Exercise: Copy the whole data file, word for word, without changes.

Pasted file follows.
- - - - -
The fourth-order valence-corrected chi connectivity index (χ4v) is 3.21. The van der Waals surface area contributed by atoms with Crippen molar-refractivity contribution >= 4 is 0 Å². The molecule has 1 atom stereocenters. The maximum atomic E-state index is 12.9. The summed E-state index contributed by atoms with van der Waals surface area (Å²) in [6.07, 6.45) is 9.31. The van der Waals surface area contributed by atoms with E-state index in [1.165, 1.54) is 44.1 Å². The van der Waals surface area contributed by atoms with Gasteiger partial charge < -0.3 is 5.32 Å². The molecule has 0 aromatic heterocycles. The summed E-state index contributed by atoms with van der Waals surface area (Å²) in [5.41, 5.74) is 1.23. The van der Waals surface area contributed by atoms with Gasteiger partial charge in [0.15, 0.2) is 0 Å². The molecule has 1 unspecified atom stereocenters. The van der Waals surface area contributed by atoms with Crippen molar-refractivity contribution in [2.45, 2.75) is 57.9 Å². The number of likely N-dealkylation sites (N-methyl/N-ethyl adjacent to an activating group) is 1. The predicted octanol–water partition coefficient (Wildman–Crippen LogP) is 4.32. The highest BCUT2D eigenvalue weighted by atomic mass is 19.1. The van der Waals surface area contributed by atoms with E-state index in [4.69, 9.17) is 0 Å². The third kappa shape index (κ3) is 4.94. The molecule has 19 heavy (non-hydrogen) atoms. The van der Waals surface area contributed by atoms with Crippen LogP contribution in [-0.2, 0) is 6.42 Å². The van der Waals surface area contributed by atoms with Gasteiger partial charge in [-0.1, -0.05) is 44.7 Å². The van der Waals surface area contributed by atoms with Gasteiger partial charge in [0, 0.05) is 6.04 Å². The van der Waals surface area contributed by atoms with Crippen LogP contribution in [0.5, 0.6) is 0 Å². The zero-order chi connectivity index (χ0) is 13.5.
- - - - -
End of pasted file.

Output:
The fourth-order valence-corrected chi connectivity index (χ4v) is 3.21. The van der Waals surface area contributed by atoms with Crippen molar-refractivity contribution >= 4 is 0 Å². The molecule has 1 atom stereocenters. The maximum atomic E-state index is 12.9. The summed E-state index contributed by atoms with van der Waals surface area (Å²) in [6.07, 6.45) is 9.31. The van der Waals surface area contributed by atoms with E-state index in [1.165, 1.54) is 44.1 Å². The van der Waals surface area contributed by atoms with Gasteiger partial charge < -0.3 is 5.32 Å². The molecule has 0 aromatic heterocycles. The summed E-state index contributed by atoms with van der Waals surface area (Å²) in [5.41, 5.74) is 1.23. The van der Waals surface area contributed by atoms with Gasteiger partial charge in [0.15, 0.2) is 0 Å². The molecule has 1 unspecified atom stereocenters. The van der Waals surface area contributed by atoms with Crippen molar-refractivity contribution in [2.45, 2.75) is 57.9 Å². The number of likely N-dealkylation sites (N-methyl/N-ethyl adjacent to an activating group) is 1. The predicted octanol–water partition coefficient (Wildman–Crippen LogP) is 4.32. The highest BCUT2D eigenvalue weighted by atomic mass is 19.1. The van der Waals surface area contributed by atoms with E-state index in [4.69, 9.17) is 0 Å². The third kappa shape index (κ3) is 4.94. The molecule has 19 heavy (non-hydrogen) atoms. The van der Waals surface area contributed by atoms with Crippen LogP contribution in [-0.2, 0) is 6.42 Å². The van der Waals surface area contributed by atoms with Gasteiger partial charge in [-0.1, -0.05) is 44.7 Å². The van der Waals surface area contributed by atoms with Gasteiger partial charge in [0, 0.05) is 6.04 Å². The van der Waals surface area contributed by atoms with Crippen LogP contribution in [0.5, 0.6) is 0 Å². The zero-order chi connectivity index (χ0) is 13.5.